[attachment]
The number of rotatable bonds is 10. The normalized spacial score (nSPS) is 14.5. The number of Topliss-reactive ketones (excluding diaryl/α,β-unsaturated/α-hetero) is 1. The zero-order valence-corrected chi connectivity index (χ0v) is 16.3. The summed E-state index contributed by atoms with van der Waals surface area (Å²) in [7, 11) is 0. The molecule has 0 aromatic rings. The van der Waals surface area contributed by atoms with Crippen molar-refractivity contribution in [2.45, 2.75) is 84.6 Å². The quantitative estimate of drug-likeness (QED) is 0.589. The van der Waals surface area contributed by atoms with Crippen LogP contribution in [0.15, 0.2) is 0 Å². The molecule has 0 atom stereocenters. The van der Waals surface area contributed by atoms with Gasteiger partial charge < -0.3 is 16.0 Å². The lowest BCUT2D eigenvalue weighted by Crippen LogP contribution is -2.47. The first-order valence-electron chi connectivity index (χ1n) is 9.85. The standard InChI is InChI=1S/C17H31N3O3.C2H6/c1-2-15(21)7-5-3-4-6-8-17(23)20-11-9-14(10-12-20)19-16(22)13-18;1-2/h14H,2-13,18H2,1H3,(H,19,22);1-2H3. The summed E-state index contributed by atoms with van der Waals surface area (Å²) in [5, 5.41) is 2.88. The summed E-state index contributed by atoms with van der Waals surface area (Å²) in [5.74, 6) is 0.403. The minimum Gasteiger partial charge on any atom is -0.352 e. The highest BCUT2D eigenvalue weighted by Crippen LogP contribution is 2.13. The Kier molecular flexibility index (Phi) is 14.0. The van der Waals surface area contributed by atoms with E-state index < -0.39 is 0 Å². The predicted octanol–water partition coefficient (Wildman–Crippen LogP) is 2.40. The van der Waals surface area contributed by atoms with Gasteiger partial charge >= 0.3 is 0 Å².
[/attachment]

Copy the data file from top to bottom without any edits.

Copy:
The number of rotatable bonds is 10. The normalized spacial score (nSPS) is 14.5. The number of Topliss-reactive ketones (excluding diaryl/α,β-unsaturated/α-hetero) is 1. The zero-order valence-corrected chi connectivity index (χ0v) is 16.3. The summed E-state index contributed by atoms with van der Waals surface area (Å²) in [7, 11) is 0. The molecule has 0 aromatic rings. The van der Waals surface area contributed by atoms with Crippen molar-refractivity contribution in [2.45, 2.75) is 84.6 Å². The quantitative estimate of drug-likeness (QED) is 0.589. The van der Waals surface area contributed by atoms with Crippen LogP contribution in [0.15, 0.2) is 0 Å². The molecule has 0 atom stereocenters. The van der Waals surface area contributed by atoms with Gasteiger partial charge < -0.3 is 16.0 Å². The lowest BCUT2D eigenvalue weighted by Crippen LogP contribution is -2.47. The first-order valence-electron chi connectivity index (χ1n) is 9.85. The standard InChI is InChI=1S/C17H31N3O3.C2H6/c1-2-15(21)7-5-3-4-6-8-17(23)20-11-9-14(10-12-20)19-16(22)13-18;1-2/h14H,2-13,18H2,1H3,(H,19,22);1-2H3. The summed E-state index contributed by atoms with van der Waals surface area (Å²) in [5, 5.41) is 2.88. The summed E-state index contributed by atoms with van der Waals surface area (Å²) in [5.74, 6) is 0.403. The minimum Gasteiger partial charge on any atom is -0.352 e. The highest BCUT2D eigenvalue weighted by Crippen LogP contribution is 2.13. The Kier molecular flexibility index (Phi) is 14.0. The van der Waals surface area contributed by atoms with E-state index < -0.39 is 0 Å². The predicted octanol–water partition coefficient (Wildman–Crippen LogP) is 2.40. The van der Waals surface area contributed by atoms with Gasteiger partial charge >= 0.3 is 0 Å².